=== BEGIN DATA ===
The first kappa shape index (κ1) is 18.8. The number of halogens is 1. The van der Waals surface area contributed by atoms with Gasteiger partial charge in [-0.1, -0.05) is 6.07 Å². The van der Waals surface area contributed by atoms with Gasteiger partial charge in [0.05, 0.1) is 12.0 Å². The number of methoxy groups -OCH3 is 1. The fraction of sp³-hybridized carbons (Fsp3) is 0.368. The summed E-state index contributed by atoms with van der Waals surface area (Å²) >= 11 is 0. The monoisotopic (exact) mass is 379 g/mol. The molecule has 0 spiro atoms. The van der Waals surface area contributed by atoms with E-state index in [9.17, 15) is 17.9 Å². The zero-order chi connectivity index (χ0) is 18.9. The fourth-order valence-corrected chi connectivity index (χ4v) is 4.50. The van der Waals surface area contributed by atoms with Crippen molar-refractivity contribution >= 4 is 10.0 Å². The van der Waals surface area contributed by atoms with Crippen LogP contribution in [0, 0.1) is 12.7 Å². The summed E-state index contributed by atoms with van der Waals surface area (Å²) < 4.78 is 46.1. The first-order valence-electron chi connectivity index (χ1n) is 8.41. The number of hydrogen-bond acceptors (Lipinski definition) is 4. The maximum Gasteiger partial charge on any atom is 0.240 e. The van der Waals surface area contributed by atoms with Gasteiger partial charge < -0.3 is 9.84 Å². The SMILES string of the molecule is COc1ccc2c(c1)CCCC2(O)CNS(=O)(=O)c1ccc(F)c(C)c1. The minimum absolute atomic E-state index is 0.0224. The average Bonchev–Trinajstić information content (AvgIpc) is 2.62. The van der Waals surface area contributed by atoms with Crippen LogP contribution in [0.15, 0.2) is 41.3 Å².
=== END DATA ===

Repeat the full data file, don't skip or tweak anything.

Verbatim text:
The first kappa shape index (κ1) is 18.8. The number of halogens is 1. The van der Waals surface area contributed by atoms with Gasteiger partial charge in [-0.1, -0.05) is 6.07 Å². The van der Waals surface area contributed by atoms with Gasteiger partial charge in [0.05, 0.1) is 12.0 Å². The number of methoxy groups -OCH3 is 1. The fraction of sp³-hybridized carbons (Fsp3) is 0.368. The summed E-state index contributed by atoms with van der Waals surface area (Å²) >= 11 is 0. The monoisotopic (exact) mass is 379 g/mol. The molecule has 0 spiro atoms. The van der Waals surface area contributed by atoms with E-state index in [9.17, 15) is 17.9 Å². The zero-order chi connectivity index (χ0) is 18.9. The fourth-order valence-corrected chi connectivity index (χ4v) is 4.50. The van der Waals surface area contributed by atoms with Crippen molar-refractivity contribution >= 4 is 10.0 Å². The van der Waals surface area contributed by atoms with Crippen LogP contribution in [0, 0.1) is 12.7 Å². The summed E-state index contributed by atoms with van der Waals surface area (Å²) < 4.78 is 46.1. The first-order valence-electron chi connectivity index (χ1n) is 8.41. The number of hydrogen-bond acceptors (Lipinski definition) is 4. The maximum Gasteiger partial charge on any atom is 0.240 e. The van der Waals surface area contributed by atoms with Gasteiger partial charge < -0.3 is 9.84 Å². The SMILES string of the molecule is COc1ccc2c(c1)CCCC2(O)CNS(=O)(=O)c1ccc(F)c(C)c1. The minimum absolute atomic E-state index is 0.0224. The average Bonchev–Trinajstić information content (AvgIpc) is 2.62. The van der Waals surface area contributed by atoms with Crippen LogP contribution in [0.15, 0.2) is 41.3 Å².